Now we’re told by Alderson that “we’re close,” that we’ll be able to start spending again, pretty soon … not too far off now, almost there. It’s like this stupid groundhog who doesn’t see his shadow and suddenly we’re supposed to take Punxsutawney Phil’s groundhog word for it that winter’s almost over … Then you step out the door with your recycling bin wearing only a t-shirt and pajamas and get slammed in the face with several cubic feet of snow falling off your awning and you slip on the front steps and your recycling is all over your front yard. You sit there on your frozen butt wondering why you’re listening to a fat rodent, even worse, why you’re listening to Sandy Alderson. But hey, buck up buckaroo, we’re almost there, we just signed Latroy Hawkins. Reminds me of family outings as a kid when my sister and I would annoy my parents with an endless patter of “are we there yet?” Yeah, not quite.

When your dog does his business and tries to drag you back into the house, you know it’s not time to put your 1200 gram insulated Red Wing boots away. Likewise when Sandy Alderson tells you the bullpen “can’t get any worse,” I don’t think you need to worry about setting money aside for playoff tickets. Sometimes I have to drive slow because at certain penguin friendly temperatures rubber freezes, yeah, rubber (all sorts of stuff freezes you never knew could freeze) … so the flat part that was touching the pavement overnight clunks every time the tire rotates — it feels like you’re driving on cinder blocks as you make your way to work, thinking “are we there yet?” You listen to Alderson’s duplicitous meanderings and his vacant platitudes and you wonder if he really thinks we believe him, like he’s some sort of bald headed groundhog coming up after a long winter of trading Cy Young award winners away. It doesn’t look like we’re there yet – it’s supposed to snow another 4 inches today and we’ve got Marlon Byrd penciled in for right field. Alderson tells us we’ll start spending again and we can fix stuff “in a hurry” and that he hopes good results will manifest themselves “sooner rather than later,” because he’s “not getting any younger.” What is that supposed to mean? I’m not getting any younger either Sandy. Johan Santana’s shoulder sure isn’t any younger.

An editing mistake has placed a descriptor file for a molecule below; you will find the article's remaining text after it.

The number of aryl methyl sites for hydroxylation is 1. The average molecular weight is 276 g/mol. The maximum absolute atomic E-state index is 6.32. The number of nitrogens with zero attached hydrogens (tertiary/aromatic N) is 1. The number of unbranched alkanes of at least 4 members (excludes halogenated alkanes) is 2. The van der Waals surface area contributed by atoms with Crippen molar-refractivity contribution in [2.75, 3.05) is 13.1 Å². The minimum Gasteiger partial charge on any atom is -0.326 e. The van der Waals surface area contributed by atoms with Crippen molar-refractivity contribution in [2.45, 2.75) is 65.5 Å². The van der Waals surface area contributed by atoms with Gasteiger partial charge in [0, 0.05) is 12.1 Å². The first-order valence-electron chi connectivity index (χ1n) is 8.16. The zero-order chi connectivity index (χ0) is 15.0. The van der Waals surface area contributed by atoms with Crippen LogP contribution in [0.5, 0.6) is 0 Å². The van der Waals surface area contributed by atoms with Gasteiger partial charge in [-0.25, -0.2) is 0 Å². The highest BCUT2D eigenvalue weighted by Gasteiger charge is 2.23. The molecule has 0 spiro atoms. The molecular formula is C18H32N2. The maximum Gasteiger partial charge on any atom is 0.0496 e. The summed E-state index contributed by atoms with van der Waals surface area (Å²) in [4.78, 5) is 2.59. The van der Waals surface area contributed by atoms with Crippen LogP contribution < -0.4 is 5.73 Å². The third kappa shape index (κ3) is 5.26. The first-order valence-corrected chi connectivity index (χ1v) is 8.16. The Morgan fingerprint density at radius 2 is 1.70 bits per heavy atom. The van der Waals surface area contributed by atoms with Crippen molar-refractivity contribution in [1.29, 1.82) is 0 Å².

“I don’t think it’s a leap of faith to think we can be very good,” Alderson said. “It’s not that far off. This is not one of those things where, ‘Okay, gee, they’re two, three, four years away.’ No, we’ve got the currency, which is the young talent, to be in play for some of these things and we’re not that far away.”

Yeah, well gee I hope it’s soon too Sandy, because one of these days they’re going to find me frozen to my garbage bin trying to light a candle in a coffee can after locking my house keys in my car. It’s not getting any warmer either Punxsutawney Alderson.

About Matt Balasis 151 Articles
A Met fan since August 1969 when the Red Cross placed my family on the 6th floor of a building in Willets Point because of a fire. I could see Shea from our balcony. I missed the fall of 86 because I was in Boot Camp and I've been serving penance ever since in Minnesota. I write about the Mets to share with a tradition that made much of my childhood worthwhile. Follow me on twitter: